• Mon
  • Apr 21, 2014
  • Updated: 8:27pm

Department vows to combat rhino traders

PUBLISHED : Friday, 22 October, 1993, 12:00am
UPDATED : Friday, 22 October, 1993, 12:00am

PLANS are underway to control the illegal trade of rhino products and enforce Hong Kong's strict legislation to protect the endangered species, it was revealed yesterday.


The Agriculture and Fisheries Department vowed to investigate shops dealing in rhino products from names and addresses provided by the Environmental Investigation Agency during a two-hour meeting.


They also discussed ways to curb the escalating rhino trade.


The department's Assistant Director, Frank Lau Sin-pang, said a clampdown on the smuggling and selling of rhino products for medicinal purposes was a top priority.


Mr Lau said they would discuss with the Customs and Excise Department and police the agency's proposal to set up a special enforcement group to deal specifically with the problem.


He said he was concerned at the agency's figures claiming 59 out of 90 Chinese pharmacies surveyed in June contained illegal rhino products, but said the department was not sure how severe the problem was.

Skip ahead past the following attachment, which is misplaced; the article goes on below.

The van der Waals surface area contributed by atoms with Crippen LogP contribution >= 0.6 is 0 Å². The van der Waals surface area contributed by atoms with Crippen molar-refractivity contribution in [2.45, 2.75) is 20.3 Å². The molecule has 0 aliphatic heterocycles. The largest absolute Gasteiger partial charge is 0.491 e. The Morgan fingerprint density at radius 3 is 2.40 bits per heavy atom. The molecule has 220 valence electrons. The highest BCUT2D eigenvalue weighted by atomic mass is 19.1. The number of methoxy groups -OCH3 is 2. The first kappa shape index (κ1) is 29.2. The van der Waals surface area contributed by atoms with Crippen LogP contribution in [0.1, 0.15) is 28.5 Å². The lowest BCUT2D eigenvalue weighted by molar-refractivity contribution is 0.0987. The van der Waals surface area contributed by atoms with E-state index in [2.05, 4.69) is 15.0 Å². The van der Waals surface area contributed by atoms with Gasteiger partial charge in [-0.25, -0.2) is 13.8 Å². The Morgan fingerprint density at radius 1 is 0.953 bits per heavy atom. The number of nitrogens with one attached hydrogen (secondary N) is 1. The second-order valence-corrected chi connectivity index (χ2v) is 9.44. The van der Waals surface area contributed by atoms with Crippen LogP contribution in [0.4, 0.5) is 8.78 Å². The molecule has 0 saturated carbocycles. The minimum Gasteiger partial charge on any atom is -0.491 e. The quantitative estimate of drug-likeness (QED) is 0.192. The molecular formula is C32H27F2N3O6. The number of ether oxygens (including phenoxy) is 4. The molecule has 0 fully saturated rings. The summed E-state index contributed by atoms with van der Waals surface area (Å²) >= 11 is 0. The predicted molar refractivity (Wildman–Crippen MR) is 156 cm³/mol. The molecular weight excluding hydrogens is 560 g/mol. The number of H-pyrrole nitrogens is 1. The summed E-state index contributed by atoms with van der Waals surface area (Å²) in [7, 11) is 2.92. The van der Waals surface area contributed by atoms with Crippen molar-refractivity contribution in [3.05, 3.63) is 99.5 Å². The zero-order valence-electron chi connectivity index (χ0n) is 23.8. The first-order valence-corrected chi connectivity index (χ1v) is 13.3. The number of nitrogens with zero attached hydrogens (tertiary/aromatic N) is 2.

Both the agency and the Agriculture and Fisheries Department described the meeting as ''useful''.


The agency's executive director, David Currey, warned that urgent action must be taken before the 10,000 rhinos in the world were wiped out.


He said representatives from the customs department said they were doing everything they could.


''Hong Kong is a special case because as a free port it encourages trade, which makes it more dangerous for endangered species,'' he said.


''The Agriculture and Fisheries Department agreed with us that organised crime is involved in this and that they do not have the skills to deal with it.


''It is a fact this is a serious crime and it must come under the control of the police.'' The Customs and Excise Department did not return calls from the South China Morning Post yesterday.


Mr Currey has thrown down the gauntlet to Governor Chris Patten, with whom the agency has been unsuccessful in securing a meeting, to solve the problem.


''Our perception is if action is to take place then it is Chris Patten who has to make this happen. We would be very happy to meet him if he could make the time,'' he said.


''I will only be satisfied when we see some action.'' Mr Currey reiterated an ultimatum calling for the eradication of the illegal rhino trade by March next year, or the agency would recommend the 120-member Convention on International Trade in Endangered Species (CITES) place mandatory sanctions against Hong Kong.


Yeung Hau-man, executive director of Earthcare, which worked with the agency in Guangzhou, claimed that wealthy locals who purchased rhino horn were violating the law.


The agency met representatives of the Chinese medical community last night to discuss a proposal to have traditional medicine recognised and regulated.


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